Letter sent to all Republican Senators, US Senate, on Thursday, 11 February, 2021 by Richard Despard
To: All Republican Senators.
I am based in Europe but I know America well. I have admired your values, your freedoms and the fact that you have so often stood up for democracy, both at home and abroad. Because of this your American voice counts when you censor the actions of dictators around the world that trample the principles of democracy.
For four years we have watched the rapid decline of 'Brand America'. The withdrawal from a leadership role that America enjoyed for so long, has left the western world severely weakened.
After watching four years of President Trump's actions it seems clear that you gentlemen 'have let the fox into the hen-house'. He has made full use of your support to exploit the situation for his own benefit. To all outward appearances he has manipulated public opinion, and his Republican Party supporters specifically, to achieve an extension of his tenure – without any acceptance of the principles of sacred democracy. It would seem that he was seeking the same unchallenged continuance in office enjoyed by President Putin and President Xi Jinping.
The invasion of The Capitol was the culmination of President Trump's incitement of his supporters to help him achieve this goal. As President and Commander in Chief, President Trump did nothing to halt the attack on both your Capitol and Democracy.
Senators – this cannot be allowed to go unpunished. You cannot sit by and condone this. You must put Country before Party.
"The only thing necessary for the triumph of evil is for good men to do nothing" – said Edmund Burke (1729-97), the Anglo-Irish statesman and philosopher. Burke was a proponent of underpinning virtues with manners in society and of the importance of religious institutions for the moral stability and good of the state. He was also critical of British government action towards the American Colonies.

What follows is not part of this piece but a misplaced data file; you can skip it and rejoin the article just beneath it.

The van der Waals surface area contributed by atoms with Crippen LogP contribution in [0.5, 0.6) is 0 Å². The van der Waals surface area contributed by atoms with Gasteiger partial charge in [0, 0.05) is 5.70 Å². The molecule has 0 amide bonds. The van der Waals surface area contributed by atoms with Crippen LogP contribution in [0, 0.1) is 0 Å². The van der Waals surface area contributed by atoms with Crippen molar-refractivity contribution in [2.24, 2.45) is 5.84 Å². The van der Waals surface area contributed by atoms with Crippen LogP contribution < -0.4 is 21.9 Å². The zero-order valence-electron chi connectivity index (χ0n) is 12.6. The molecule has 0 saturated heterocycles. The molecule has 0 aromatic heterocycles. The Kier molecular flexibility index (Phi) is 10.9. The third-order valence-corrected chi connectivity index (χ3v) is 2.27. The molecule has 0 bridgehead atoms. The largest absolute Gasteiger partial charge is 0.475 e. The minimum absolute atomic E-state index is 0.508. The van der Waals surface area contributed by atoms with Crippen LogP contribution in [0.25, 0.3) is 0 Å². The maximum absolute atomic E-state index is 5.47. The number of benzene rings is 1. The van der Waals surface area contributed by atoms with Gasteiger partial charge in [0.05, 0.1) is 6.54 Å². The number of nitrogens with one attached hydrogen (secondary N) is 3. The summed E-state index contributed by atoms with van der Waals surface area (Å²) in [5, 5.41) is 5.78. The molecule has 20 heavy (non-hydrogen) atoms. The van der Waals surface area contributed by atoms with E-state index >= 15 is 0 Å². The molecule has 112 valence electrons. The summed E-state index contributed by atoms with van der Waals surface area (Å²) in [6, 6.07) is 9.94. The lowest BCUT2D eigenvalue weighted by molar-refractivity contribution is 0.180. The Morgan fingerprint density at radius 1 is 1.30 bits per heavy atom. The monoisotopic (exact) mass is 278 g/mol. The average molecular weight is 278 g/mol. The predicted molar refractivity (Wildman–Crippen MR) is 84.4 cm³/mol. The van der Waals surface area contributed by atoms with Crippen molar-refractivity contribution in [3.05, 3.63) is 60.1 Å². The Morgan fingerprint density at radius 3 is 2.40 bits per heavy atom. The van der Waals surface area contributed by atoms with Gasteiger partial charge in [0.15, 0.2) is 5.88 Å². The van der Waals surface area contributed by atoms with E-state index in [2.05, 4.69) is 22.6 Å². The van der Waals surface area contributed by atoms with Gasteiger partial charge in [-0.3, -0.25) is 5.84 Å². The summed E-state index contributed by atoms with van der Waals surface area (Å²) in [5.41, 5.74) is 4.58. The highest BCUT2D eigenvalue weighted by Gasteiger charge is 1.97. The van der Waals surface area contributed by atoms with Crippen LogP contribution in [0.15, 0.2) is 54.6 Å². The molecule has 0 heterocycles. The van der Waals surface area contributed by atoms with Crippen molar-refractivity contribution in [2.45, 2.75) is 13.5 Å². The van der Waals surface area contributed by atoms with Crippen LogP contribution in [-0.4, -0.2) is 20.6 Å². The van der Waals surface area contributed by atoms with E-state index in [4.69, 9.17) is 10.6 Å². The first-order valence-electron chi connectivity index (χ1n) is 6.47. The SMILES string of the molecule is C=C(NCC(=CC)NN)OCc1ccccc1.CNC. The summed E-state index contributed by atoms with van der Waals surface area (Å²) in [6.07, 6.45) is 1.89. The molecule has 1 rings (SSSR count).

If you Republican Senators do not vote to impeach President Trump, you will not only be shamed for the rest of your lives – but America's position of influence will be reduced to an all-time low; this at a time when countries in the east represent a real threat to the western world and its values.
I have family relations in many countries. A number still live in America and are proud to be American – but I hear subdued voices. This matters to me.
I claim a right to voice my views – I cannot sit and say nothing. Some of my family were early American entrepreneurs. 'The Collections of the Massachusetts Historical Society' (1804) reported that 'the first (blast) furnace for smelting iron-ore known in the county of Plymouth (New England/Massachusetts) was erected in the year 1702 by Lambert Despard (a founder). Lambert Despard started in America as a servant of William Penn (1644 – 1718). Penn was an English entrepreneur, philosopher, early Quaker and founder of the Province of Pennsylvania. He was an early advocate of democracy and religious freedom. Lambert then started to work at John Hubbard's Iron Works in East Braintree, before moving to Plymouth. Lambert and his father John Despard also had an American timber and general merchant business started in late 1600's. John Despard was based at Cork in Ireland.
Senators – I implore you – vote for the high standards that have been set and achieved by your forebears – put Country ahead of Party.
Signed – Richard Despard
Prior to the vote on Saturday, 13 February, Richard also reinforced his Republican credentials, justifying his interest, with information on his relation, as described in Wikipedia below, and suggesting that a certain strength of character was required:
For your interest Senator - a man of strong principles:
Edward Marcus Despard (1751 – 21 February 1803), an Irish officer in the service of the British Crown, gained notoriety as a colonial administrator for refusing to recognise racial distinctions in law and, following his recall to London, as a republican conspirator. Despard's associations with the London Corresponding Society, the United Irishmen and United Britons led to his trial and execution in 1803 as the alleged ringleader of a plot to assassinate the King.
Richard had some responses from Republican Senators following the vote justifying the basis of their negative vote – e.g. 'The unconstitutionality of the Impeachment process etc'. He replied as follows on Sunday, 14 February:
Thank you again for responding to my email.
While I do not agree with certain fundamentals cited by certain Republican Senators in support of their voting - the Senate has voted.
What remains of course - for both Americans, their allies and the rest of the world (friend and foe alike) - is to see what measures the Republican Party takes to ensure that Ex-President Trump is never permitted to be in a position to incite such events again.